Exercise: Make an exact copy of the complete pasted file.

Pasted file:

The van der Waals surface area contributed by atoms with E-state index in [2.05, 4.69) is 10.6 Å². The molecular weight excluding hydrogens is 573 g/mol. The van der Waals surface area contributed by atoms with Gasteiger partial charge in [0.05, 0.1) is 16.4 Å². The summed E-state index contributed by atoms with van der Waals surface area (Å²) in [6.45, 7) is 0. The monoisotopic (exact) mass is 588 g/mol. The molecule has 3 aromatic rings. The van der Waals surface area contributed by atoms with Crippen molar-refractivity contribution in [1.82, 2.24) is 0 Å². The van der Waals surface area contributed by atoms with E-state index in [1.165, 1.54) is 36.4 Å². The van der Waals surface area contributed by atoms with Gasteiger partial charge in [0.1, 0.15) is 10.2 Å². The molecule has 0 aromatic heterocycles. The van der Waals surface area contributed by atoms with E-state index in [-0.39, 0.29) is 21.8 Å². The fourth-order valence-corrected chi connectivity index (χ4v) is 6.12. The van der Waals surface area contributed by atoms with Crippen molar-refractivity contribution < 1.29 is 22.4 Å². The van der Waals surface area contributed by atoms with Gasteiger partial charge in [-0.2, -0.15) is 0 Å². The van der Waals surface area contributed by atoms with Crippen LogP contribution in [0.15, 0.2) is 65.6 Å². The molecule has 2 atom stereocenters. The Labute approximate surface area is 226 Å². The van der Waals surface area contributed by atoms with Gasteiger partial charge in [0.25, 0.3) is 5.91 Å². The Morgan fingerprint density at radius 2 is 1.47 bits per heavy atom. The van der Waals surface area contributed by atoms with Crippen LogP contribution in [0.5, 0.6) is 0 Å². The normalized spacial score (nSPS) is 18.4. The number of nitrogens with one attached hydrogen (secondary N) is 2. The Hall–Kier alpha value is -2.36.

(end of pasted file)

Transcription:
The van der Waals surface area contributed by atoms with E-state index in [2.05, 4.69) is 10.6 Å². The molecular weight excluding hydrogens is 573 g/mol. The van der Waals surface area contributed by atoms with Gasteiger partial charge in [0.05, 0.1) is 16.4 Å². The summed E-state index contributed by atoms with van der Waals surface area (Å²) in [6.45, 7) is 0. The monoisotopic (exact) mass is 588 g/mol. The molecule has 3 aromatic rings. The van der Waals surface area contributed by atoms with Crippen molar-refractivity contribution in [1.82, 2.24) is 0 Å². The van der Waals surface area contributed by atoms with E-state index in [1.165, 1.54) is 36.4 Å². The van der Waals surface area contributed by atoms with Gasteiger partial charge in [0.1, 0.15) is 10.2 Å². The molecule has 0 aromatic heterocycles. The van der Waals surface area contributed by atoms with E-state index in [-0.39, 0.29) is 21.8 Å². The fourth-order valence-corrected chi connectivity index (χ4v) is 6.12. The van der Waals surface area contributed by atoms with Crippen molar-refractivity contribution < 1.29 is 22.4 Å². The van der Waals surface area contributed by atoms with Gasteiger partial charge in [-0.2, -0.15) is 0 Å². The van der Waals surface area contributed by atoms with Crippen LogP contribution in [0.15, 0.2) is 65.6 Å². The molecule has 2 atom stereocenters. The Labute approximate surface area is 226 Å². The van der Waals surface area contributed by atoms with Gasteiger partial charge in [0.25, 0.3) is 5.91 Å². The Morgan fingerprint density at radius 2 is 1.47 bits per heavy atom. The van der Waals surface area contributed by atoms with Crippen LogP contribution in [0.5, 0.6) is 0 Å². The normalized spacial score (nSPS) is 18.4. The number of nitrogens with one attached hydrogen (secondary N) is 2. The Hall–Kier alpha value is -2.36.